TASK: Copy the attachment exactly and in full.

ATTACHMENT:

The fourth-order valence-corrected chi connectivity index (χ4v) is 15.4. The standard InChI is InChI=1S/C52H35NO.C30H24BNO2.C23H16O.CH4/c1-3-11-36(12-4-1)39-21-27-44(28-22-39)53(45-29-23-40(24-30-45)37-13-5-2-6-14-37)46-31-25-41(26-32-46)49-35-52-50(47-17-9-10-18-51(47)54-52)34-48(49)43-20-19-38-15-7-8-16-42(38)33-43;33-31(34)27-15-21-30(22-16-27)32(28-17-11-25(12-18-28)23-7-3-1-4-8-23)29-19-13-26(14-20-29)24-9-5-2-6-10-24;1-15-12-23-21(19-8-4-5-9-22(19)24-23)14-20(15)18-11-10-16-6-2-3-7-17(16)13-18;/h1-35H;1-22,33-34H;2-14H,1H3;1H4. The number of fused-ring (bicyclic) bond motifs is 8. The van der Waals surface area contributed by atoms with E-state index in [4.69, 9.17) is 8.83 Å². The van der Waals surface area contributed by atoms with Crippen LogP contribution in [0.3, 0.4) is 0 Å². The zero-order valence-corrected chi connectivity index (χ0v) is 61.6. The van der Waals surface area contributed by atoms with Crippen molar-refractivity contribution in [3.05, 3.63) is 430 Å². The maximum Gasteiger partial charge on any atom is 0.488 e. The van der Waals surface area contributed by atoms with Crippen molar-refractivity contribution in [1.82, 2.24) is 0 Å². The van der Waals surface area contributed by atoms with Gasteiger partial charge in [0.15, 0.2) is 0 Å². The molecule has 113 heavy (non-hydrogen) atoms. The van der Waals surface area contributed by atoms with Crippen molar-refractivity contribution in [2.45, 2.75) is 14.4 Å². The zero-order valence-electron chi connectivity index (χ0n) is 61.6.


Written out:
The fourth-order valence-corrected chi connectivity index (χ4v) is 15.4. The standard InChI is InChI=1S/C52H35NO.C30H24BNO2.C23H16O.CH4/c1-3-11-36(12-4-1)39-21-27-44(28-22-39)53(45-29-23-40(24-30-45)37-13-5-2-6-14-37)46-31-25-41(26-32-46)49-35-52-50(47-17-9-10-18-51(47)54-52)34-48(49)43-20-19-38-15-7-8-16-42(38)33-43;33-31(34)27-15-21-30(22-16-27)32(28-17-11-25(12-18-28)23-7-3-1-4-8-23)29-19-13-26(14-20-29)24-9-5-2-6-10-24;1-15-12-23-21(19-8-4-5-9-22(19)24-23)14-20(15)18-11-10-16-6-2-3-7-17(16)13-18;/h1-35H;1-22,33-34H;2-14H,1H3;1H4. The number of fused-ring (bicyclic) bond motifs is 8. The van der Waals surface area contributed by atoms with E-state index in [4.69, 9.17) is 8.83 Å². The van der Waals surface area contributed by atoms with Crippen LogP contribution in [0.3, 0.4) is 0 Å². The zero-order valence-corrected chi connectivity index (χ0v) is 61.6. The van der Waals surface area contributed by atoms with Crippen molar-refractivity contribution in [3.05, 3.63) is 430 Å². The maximum Gasteiger partial charge on any atom is 0.488 e. The van der Waals surface area contributed by atoms with Crippen molar-refractivity contribution in [1.82, 2.24) is 0 Å². The van der Waals surface area contributed by atoms with Gasteiger partial charge in [0.15, 0.2) is 0 Å². The molecule has 113 heavy (non-hydrogen) atoms. The van der Waals surface area contributed by atoms with Crippen molar-refractivity contribution in [2.45, 2.75) is 14.4 Å². The zero-order valence-electron chi connectivity index (χ0n) is 61.6.